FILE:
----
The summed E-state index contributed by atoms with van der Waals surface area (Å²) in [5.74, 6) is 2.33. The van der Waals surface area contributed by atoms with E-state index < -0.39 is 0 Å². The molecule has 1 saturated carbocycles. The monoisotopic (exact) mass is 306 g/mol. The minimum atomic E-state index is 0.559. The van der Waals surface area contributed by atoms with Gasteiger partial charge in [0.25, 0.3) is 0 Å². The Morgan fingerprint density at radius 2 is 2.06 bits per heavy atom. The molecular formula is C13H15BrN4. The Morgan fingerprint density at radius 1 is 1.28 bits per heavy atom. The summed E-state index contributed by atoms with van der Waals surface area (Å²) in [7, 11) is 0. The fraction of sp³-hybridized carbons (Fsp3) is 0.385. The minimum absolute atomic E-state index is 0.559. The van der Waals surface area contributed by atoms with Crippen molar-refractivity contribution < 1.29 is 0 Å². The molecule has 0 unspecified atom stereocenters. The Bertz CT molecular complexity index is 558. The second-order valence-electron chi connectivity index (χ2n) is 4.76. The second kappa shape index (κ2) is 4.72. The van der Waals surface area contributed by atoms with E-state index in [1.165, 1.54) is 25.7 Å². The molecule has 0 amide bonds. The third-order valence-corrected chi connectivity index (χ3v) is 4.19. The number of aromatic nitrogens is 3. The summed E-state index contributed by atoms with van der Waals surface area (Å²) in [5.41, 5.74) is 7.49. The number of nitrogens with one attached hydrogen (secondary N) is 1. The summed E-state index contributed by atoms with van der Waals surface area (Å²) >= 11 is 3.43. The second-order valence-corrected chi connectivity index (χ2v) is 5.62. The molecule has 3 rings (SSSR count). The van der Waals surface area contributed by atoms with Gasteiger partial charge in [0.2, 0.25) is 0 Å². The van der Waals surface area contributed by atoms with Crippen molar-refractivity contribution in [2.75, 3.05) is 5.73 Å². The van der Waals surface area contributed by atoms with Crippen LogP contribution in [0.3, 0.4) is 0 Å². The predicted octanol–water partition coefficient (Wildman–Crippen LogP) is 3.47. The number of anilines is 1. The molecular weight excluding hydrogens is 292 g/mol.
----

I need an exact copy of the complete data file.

The summed E-state index contributed by atoms with van der Waals surface area (Å²) in [5.74, 6) is 2.33. The van der Waals surface area contributed by atoms with E-state index < -0.39 is 0 Å². The molecule has 1 saturated carbocycles. The monoisotopic (exact) mass is 306 g/mol. The minimum atomic E-state index is 0.559. The van der Waals surface area contributed by atoms with Gasteiger partial charge in [0.25, 0.3) is 0 Å². The Morgan fingerprint density at radius 2 is 2.06 bits per heavy atom. The molecular formula is C13H15BrN4. The Morgan fingerprint density at radius 1 is 1.28 bits per heavy atom. The summed E-state index contributed by atoms with van der Waals surface area (Å²) in [7, 11) is 0. The fraction of sp³-hybridized carbons (Fsp3) is 0.385. The minimum absolute atomic E-state index is 0.559. The van der Waals surface area contributed by atoms with Crippen molar-refractivity contribution < 1.29 is 0 Å². The molecule has 0 unspecified atom stereocenters. The Bertz CT molecular complexity index is 558. The second-order valence-electron chi connectivity index (χ2n) is 4.76. The second kappa shape index (κ2) is 4.72. The van der Waals surface area contributed by atoms with E-state index in [1.165, 1.54) is 25.7 Å². The molecule has 0 amide bonds. The third-order valence-corrected chi connectivity index (χ3v) is 4.19. The number of aromatic nitrogens is 3. The summed E-state index contributed by atoms with van der Waals surface area (Å²) in [5.41, 5.74) is 7.49. The number of nitrogens with one attached hydrogen (secondary N) is 1. The summed E-state index contributed by atoms with van der Waals surface area (Å²) >= 11 is 3.43. The second-order valence-corrected chi connectivity index (χ2v) is 5.62. The molecule has 3 rings (SSSR count). The van der Waals surface area contributed by atoms with Gasteiger partial charge in [0.2, 0.25) is 0 Å². The van der Waals surface area contributed by atoms with Crippen molar-refractivity contribution in [2.75, 3.05) is 5.73 Å². The van der Waals surface area contributed by atoms with Crippen LogP contribution in [0.3, 0.4) is 0 Å². The predicted octanol–water partition coefficient (Wildman–Crippen LogP) is 3.47. The number of anilines is 1. The molecular weight excluding hydrogens is 292 g/mol.